The energy market research firm predicts the global smart meters penetration will rise from 30% at the end of 2016 to 53% by the end of 2025.
Revenue generation in the smart meters market is expected to increase from $8.8 billion in 2016 to $10.7 billion in 2025.
Michael Kelly, research associate with Navigant Research, commented: “Further growth will be supported by utility- and government-sponsored deployments, along with a growing market for replacement and upgrade units.”
The deployment of smart meters is more likely to increase in emerging markets whilst developed economies will remain active in rollout of the automated metering systems.
[quote] Western Europe will mainly be characterised by large-scale deployments whilst China’s massive smart meter rollout is predicted to influence other countries in the Asia Pacific to implement nationwide deployments.
The report forecasts Latin America and the Middle East and Africa to experience increased activity after a slow entry into the smart meter market.
Smart meters penetration in Norway
In mid-September, Norwegian power utility Agder Energi AS secured funding from the Nordic Investment Bank (NIB) to implement smart meters project.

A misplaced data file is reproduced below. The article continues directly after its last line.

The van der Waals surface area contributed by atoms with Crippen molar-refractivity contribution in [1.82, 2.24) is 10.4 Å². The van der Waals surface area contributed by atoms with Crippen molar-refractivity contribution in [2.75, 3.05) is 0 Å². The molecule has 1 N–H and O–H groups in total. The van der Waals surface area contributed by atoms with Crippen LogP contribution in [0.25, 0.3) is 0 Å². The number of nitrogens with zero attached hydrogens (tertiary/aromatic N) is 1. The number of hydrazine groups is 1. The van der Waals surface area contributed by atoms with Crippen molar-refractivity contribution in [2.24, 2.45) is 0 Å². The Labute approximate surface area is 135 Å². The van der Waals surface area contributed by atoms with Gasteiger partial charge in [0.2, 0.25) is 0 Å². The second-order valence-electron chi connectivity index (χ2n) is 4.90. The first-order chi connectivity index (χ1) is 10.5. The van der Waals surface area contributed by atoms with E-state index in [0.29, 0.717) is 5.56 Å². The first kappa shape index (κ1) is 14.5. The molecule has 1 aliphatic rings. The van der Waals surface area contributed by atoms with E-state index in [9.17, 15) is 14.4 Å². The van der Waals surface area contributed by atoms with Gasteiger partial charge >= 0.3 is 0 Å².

The utility company will use the EUR50 million (NOK 465 million) loan to deploy smart meters in Aust-Agdre and Vest-Agder cities.
The 15-year loan will help the firm improve its electricity billing to its 200,000 customers in the two cities.
The new metering system will also help the power company improve its grid network management and help customers track their energy consumption and lower bills.
The loan falls under a national programme set by the Norwegian regulatory authorities to improve smart meters penetration in Norway.
The deployment of the 200,000 smart meters is expected to last through to January, 2019. [Meralco plans to install 3.3m smart meters by 2024].
“The smart meter technology makes households more aware of their electricity usage and that will likely lead to new consumer patterns and increased energy efficiency”, said Henrik Normann, NIB president and CEO.
Image credit: www.iotaustralia.com.